Response to the Roadmap on the EPBD revision
The European Alliance to Save Energy (EU-ASE) welcomes the opportunity to provide feedback to the European Commission’s publication of an inception impact assessment on the revision of the Energy Performance of Buildings Directive (EPBD). The Alliance brings together businesses, think thanks and Members of the European Parliament to ensure that the voice of energy efficiency is heard across the business and political community.
The EU has committed to a net-zero economy by 2050, and to reach at least -55% GHG reductions by 2030. To get there, this decade must be witness of an unprecedented wave of renovations resulting in buildings emissions reduction by 60% by 2030. Reducing energy demand and increasing energy efficiency in the buildings sector is a prerequisite for achieving the EU ’s energy and climate objectives. Currently around 75% of the building stock is energy inefficient yet almost 85-95% of today`s buildings will still be in use in 2050 . Only 1% of European buildings undergo energy renovations each year and on average the energy saved through renovations is just 9% in homes and 16% in commercial and industrial buildings. The yearly deep energy efficiency renovation rate barely reaches 0,2% for both residential and non-residential buildings.
At this pace, cutting carbon emissions from the building sector to net-zero would require centuries. Last but not least, 75% of buildings energy consumption is still based on fossil fuels. The renovation rate is therefore far too low considering the environmental challenges and the economic opportunities that lie ahead. The Renovation Wave acknowledges this problem and the need to increase the rate and the depth of renovations setting the objective of at least doubling the annual energy renovation rate by 2030 in view of reducing GHG emissions of buildings by at least 60%. EU-ASE believes that the review of the EPBD is a unique opportunity to increase energy savings, optimise energy consumption and reduce GHG emissions from the buildings sector. In this respect, the ongoing revision of the EPBD is key to introduce new policy signals to stimulate a minimum of a 3% renovation rate per year combined with an average energy efficiency improvement of 75% across Europe. This will help the EU to reach its environmental goals while contributing to fast economic recovery, local job creation and delivering of multiple benefits to citizens .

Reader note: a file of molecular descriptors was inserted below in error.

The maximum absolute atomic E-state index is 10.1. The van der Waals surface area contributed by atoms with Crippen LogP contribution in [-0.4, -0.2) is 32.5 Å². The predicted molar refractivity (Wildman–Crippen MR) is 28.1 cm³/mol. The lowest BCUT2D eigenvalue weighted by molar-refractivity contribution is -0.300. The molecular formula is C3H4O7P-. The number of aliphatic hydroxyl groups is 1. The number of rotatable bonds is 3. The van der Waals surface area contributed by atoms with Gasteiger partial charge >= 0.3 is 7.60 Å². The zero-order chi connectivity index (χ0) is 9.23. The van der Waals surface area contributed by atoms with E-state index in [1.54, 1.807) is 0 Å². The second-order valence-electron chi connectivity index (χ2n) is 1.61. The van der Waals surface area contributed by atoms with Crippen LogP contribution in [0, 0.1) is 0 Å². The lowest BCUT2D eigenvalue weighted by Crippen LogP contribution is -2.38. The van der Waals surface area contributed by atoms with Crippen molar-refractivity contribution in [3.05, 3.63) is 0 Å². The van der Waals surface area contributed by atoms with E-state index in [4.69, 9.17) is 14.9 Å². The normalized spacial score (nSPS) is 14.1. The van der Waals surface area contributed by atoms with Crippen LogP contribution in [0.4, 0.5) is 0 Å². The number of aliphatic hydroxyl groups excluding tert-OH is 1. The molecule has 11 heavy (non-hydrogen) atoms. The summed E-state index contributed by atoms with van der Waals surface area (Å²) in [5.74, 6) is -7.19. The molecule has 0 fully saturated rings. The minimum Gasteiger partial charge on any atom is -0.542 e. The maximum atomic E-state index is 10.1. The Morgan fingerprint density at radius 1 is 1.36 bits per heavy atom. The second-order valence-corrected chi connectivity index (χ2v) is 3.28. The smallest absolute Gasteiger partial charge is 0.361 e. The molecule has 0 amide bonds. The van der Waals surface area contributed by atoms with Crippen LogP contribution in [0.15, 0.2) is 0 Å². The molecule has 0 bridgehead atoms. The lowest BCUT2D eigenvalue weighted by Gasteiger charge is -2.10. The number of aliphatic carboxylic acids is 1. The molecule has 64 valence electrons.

Other measures designed for the decarbonization of the building stock, such as carbon pricing, can be part of this effort, yet we believe it should not replace impactful regulatory measures such as the EPBD which drives energy savings necessary to meet climate neutrality. In our view, policies related to the building sector, including the EPBD, should be kept in the Effort Sharing Regulation sectoral scope with increased ambition.
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